How to cite this article: Castori M, Silvestri E, Pedace L, Marseglia G, Tempera A, Antigoni I, Torricelli F, Majore S, Grammatico P. 2009. Fontaine–Farriaux syndrome: A recognizable craniosynostosis syndrome with nail, skeletal, abdominal, and central nervous system anomalies. Am J Med Genet Part A 149A:2193–2199.
Fontaine–Farriaux syndrome: A recognizable craniosynostosis syndrome with nail, skeletal, abdominal, and central nervous system anomalies†
Version of Record online: 3 SEP 2009
Copyright © 2009 Wiley-Liss, Inc.
American Journal of Medical Genetics Part A
Volume 149A, Issue 10, pages 2193–2199, October 2009
How to Cite
Castori, M., Silvestri, E., Pedace, L., Marseglia, G., Tempera, A., Antigoni, I., Torricelli, F., Majore, S. and Grammatico, P. (2009), Fontaine–Farriaux syndrome: A recognizable craniosynostosis syndrome with nail, skeletal, abdominal, and central nervous system anomalies. Am. J. Med. Genet., 149A: 2193–2199. doi: 10.1002/ajmg.a.32763
- Issue online: 24 SEP 2009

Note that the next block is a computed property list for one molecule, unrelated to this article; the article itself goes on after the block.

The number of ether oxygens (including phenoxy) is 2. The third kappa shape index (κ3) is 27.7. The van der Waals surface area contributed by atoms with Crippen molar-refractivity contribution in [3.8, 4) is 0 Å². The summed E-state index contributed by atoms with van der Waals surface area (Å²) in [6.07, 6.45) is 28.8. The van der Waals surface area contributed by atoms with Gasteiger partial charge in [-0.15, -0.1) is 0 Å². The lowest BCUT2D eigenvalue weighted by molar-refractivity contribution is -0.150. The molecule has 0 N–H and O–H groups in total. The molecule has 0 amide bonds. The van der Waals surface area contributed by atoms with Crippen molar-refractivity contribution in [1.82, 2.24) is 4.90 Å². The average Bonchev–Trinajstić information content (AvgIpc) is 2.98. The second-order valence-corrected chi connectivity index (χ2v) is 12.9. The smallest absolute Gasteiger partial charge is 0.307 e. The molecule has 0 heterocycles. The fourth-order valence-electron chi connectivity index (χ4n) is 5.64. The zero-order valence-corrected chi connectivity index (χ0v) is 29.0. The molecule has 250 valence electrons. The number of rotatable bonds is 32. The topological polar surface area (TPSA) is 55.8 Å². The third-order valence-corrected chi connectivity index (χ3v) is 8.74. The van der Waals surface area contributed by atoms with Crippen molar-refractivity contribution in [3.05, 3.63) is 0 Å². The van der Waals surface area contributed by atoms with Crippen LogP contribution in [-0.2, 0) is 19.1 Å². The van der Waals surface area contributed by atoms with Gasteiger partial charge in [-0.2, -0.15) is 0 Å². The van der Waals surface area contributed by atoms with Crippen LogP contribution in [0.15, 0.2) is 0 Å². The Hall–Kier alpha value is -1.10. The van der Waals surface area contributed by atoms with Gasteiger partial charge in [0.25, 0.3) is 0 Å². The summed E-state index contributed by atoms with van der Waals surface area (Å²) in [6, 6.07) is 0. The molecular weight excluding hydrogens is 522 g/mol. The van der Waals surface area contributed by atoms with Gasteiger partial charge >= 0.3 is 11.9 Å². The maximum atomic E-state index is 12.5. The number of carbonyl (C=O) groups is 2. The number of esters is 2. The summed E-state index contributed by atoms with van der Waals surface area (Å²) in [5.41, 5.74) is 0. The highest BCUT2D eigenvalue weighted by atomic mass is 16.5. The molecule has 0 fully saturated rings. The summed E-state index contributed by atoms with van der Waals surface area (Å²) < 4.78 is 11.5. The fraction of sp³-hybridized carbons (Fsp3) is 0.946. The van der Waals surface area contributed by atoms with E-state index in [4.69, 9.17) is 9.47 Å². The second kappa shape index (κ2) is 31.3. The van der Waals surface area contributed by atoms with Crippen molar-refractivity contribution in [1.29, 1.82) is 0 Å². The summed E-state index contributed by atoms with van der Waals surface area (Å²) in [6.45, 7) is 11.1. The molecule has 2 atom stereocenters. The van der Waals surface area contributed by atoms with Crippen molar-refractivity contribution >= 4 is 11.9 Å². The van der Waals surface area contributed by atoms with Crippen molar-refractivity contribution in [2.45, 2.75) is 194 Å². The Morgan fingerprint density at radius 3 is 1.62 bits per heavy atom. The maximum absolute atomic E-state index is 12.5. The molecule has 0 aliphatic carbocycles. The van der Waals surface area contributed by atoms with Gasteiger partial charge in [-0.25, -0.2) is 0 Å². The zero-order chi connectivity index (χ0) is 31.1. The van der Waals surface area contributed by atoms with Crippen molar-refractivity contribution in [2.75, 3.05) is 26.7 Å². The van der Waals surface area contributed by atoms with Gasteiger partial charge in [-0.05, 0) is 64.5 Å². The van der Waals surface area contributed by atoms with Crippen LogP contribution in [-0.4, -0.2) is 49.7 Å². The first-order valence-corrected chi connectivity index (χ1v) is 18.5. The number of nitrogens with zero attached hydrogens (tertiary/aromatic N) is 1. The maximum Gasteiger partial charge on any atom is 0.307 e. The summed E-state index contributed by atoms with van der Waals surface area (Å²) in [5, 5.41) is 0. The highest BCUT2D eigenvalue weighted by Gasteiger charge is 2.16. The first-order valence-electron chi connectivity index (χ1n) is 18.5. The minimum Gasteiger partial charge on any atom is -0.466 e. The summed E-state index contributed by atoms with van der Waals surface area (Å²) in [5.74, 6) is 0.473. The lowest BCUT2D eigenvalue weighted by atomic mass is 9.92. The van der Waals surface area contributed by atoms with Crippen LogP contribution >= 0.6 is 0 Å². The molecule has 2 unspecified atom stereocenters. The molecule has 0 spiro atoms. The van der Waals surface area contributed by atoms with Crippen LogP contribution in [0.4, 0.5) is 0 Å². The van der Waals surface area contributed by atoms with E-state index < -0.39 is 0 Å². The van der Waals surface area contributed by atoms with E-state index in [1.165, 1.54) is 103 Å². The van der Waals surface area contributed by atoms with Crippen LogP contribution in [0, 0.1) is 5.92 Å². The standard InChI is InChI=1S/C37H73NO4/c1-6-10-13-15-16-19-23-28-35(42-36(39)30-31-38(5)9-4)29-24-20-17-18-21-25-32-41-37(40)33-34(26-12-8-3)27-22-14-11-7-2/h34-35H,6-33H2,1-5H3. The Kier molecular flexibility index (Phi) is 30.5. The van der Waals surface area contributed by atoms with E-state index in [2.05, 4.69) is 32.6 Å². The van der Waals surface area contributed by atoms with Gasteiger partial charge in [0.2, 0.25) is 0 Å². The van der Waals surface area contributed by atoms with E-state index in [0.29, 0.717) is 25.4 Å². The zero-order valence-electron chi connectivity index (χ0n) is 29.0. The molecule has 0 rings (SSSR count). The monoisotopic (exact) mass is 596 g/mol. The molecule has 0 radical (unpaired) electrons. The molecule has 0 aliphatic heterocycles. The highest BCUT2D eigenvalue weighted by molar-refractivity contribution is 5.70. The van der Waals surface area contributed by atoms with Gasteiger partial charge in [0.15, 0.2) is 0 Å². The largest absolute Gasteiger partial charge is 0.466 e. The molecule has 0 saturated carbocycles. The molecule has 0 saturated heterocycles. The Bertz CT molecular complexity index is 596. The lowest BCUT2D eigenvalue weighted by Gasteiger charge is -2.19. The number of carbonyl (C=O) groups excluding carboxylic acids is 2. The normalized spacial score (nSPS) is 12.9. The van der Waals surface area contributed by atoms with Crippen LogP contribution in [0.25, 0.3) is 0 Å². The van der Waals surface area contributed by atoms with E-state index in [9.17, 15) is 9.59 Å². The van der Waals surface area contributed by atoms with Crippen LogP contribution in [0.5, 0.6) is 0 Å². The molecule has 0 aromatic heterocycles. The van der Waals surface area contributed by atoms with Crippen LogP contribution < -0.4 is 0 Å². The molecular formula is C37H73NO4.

- Version of Record online: 3 SEP 2009
- Manuscript Accepted: 14 JAN 2009
- Manuscript Received: 20 JUL 2008
Editor's Note In this article by Castori et al., the authors describe a stillborn infant with the Fontaine-Farriaux syndrome. In the ensuing paper, Delgado et al. report on a boy with what the authors consider to be the third case of the Petty-Laxova-Wiedemann syndrome. Both authors raise the issue as to whether these two entities might represent the same disorder. Individuals called Fontaine-Farriaux syndrome have been infants, while those with the Petty-Laxova-Wiedemann were older individuals when described. Additional reports will be needed to resolve the question. Despite that issue, these two papers help delineate the phenotypes of the two named disorders. John C. Carey
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